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Inheritance if beneficiary dies first?

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We have a situation in our family where a beneficiary is likely to die before their parent.  There is a will in place and its a sensistive subject.

Is the below true or does it need to state in the will that if the beneficiary dies first it automatically goes to their children?  Certainly in my own Father and Mother's will it states specifically that if the beneficiary passes it goes to their children.  This snippet from the Co Op Legal Services seems to indicate that its general law.

Could someone help?  Of course you could ask to look at the will but that isnt really appropriate in this case.

Generally if a beneficiary dies before the deceased, the beneficiary's gift will lapse (fail) and they will not inherit anything from the deceased's estate. Whatever they were due to receive will fall back into the deceased's residuary estate to be redistributed. However the deceased may make provision in their will for the gift to be redirected in those circumstances stating that if the original beneficiary dies before them then alternative beneficiaries will receive the gift instead.

This can also happen under general law in the following circumstances:

  • Where a will contains a gift to a child, adopted child or grandchild of the deceased, and
  • The child dies before the deceased, leaving children of their own; and
  • These children of the intended beneficiary are living at the time of the deceased's death

Then, unless the will expresses a contrary intention, the gift will take effect as a gift to the children of the initial beneficiary.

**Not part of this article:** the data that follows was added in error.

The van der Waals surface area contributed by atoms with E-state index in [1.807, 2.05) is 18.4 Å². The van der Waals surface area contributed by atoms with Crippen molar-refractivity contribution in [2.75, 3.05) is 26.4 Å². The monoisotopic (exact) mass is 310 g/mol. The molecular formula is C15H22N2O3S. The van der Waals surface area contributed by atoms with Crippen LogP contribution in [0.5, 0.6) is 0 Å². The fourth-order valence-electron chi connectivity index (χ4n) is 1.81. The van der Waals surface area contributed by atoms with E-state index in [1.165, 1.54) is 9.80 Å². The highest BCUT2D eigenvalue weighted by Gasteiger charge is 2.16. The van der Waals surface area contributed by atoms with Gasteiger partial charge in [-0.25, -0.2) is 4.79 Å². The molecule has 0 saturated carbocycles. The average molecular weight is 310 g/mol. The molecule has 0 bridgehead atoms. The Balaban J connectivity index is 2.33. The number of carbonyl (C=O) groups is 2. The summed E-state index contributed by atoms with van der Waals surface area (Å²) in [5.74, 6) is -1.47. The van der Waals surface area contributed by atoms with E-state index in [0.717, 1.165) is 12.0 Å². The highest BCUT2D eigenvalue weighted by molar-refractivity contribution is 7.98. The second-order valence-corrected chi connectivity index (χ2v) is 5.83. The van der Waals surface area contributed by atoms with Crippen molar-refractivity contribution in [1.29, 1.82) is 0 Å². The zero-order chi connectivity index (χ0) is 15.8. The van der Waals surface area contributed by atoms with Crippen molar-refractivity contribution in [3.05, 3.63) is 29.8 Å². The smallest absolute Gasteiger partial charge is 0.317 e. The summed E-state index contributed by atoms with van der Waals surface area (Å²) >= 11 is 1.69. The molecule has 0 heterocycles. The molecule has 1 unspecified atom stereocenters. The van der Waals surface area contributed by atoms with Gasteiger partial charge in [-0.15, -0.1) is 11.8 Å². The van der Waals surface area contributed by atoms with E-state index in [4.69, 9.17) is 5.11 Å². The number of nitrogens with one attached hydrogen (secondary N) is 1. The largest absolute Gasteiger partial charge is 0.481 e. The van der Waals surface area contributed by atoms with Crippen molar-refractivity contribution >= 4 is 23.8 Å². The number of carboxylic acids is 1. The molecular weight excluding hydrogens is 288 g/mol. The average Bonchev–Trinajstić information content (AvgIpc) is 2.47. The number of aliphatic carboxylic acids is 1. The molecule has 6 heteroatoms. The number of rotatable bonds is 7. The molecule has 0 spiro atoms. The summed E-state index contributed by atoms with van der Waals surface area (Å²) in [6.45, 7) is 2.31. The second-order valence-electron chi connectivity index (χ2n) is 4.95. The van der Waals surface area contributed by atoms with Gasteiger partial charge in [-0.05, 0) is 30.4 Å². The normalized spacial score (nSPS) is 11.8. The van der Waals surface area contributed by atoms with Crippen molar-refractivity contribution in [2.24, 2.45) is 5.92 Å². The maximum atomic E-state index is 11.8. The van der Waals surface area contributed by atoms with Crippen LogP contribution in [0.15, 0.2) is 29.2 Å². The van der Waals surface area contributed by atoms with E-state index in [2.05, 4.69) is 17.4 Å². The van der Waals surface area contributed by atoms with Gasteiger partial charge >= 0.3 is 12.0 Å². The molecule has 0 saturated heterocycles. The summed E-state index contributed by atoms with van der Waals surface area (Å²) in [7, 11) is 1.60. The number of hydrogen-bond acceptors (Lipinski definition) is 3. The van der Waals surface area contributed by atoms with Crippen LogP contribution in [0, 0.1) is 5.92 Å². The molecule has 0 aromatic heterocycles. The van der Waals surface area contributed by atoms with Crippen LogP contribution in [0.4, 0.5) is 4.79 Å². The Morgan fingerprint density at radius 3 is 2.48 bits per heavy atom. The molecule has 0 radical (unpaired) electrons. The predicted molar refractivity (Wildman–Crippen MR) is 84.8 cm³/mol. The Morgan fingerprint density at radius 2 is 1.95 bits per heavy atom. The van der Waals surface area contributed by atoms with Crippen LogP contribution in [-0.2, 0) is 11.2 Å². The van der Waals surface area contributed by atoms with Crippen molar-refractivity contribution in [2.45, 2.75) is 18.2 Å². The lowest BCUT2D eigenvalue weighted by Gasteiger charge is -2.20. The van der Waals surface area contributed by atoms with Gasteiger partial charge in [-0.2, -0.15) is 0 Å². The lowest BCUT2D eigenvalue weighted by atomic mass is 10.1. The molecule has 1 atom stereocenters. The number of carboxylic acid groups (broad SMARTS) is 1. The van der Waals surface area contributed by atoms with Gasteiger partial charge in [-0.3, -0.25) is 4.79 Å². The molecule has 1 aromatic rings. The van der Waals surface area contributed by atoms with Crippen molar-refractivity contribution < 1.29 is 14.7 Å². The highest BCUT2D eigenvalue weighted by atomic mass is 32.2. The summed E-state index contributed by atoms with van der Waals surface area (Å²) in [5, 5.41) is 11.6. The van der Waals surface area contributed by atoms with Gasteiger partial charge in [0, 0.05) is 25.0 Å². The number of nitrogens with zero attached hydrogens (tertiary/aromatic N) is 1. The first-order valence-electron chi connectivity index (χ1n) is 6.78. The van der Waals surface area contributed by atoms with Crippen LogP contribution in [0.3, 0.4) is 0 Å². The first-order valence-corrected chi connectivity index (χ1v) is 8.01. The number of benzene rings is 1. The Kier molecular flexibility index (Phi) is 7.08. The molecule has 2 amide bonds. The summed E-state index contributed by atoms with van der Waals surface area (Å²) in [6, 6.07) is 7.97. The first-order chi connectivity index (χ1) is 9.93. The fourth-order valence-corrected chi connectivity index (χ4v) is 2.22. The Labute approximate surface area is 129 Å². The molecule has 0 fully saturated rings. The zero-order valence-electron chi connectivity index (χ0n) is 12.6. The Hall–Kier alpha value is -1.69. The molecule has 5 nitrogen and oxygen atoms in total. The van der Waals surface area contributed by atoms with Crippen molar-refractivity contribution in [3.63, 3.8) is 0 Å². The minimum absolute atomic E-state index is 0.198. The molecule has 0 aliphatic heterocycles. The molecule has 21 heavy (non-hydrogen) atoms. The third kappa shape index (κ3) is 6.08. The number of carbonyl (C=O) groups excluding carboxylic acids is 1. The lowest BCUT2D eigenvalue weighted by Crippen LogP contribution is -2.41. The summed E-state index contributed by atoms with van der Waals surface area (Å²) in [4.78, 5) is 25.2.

In effect, this means that if a parent leaves their child a gift in a Will and that child dies before the parent, leaving children of their own, then those children (the parent's grandchildren) will receive their parent's share.

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  • Mojisola
    Mojisola Posts: 35,559 Forumite
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    Then, unless the will expresses a contrary intention, the gift will take effect as a gift to the children of the initial beneficiary.

    In effect, this means that if a parent leaves their child a gift in a Will and that child dies before the parent, leaving children of their own, then those children (the parent's grandchildren) will receive their parent's share.

    That's the default position.

  • getmore4less
    getmore4less Posts: 46,882 Forumite
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    Section 33 of the wills act

     is the term you are looking for.
  • Fingers1234
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    So I strongly suspect (but who knows!) that the person concerned would not have deliberately left out the said children but this will was done many many years ago.  
  • Keep_pedalling
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    So I strongly suspect (but who knows!) that the person concerned would not have deliberately left out the said children but this will was done many many years ago.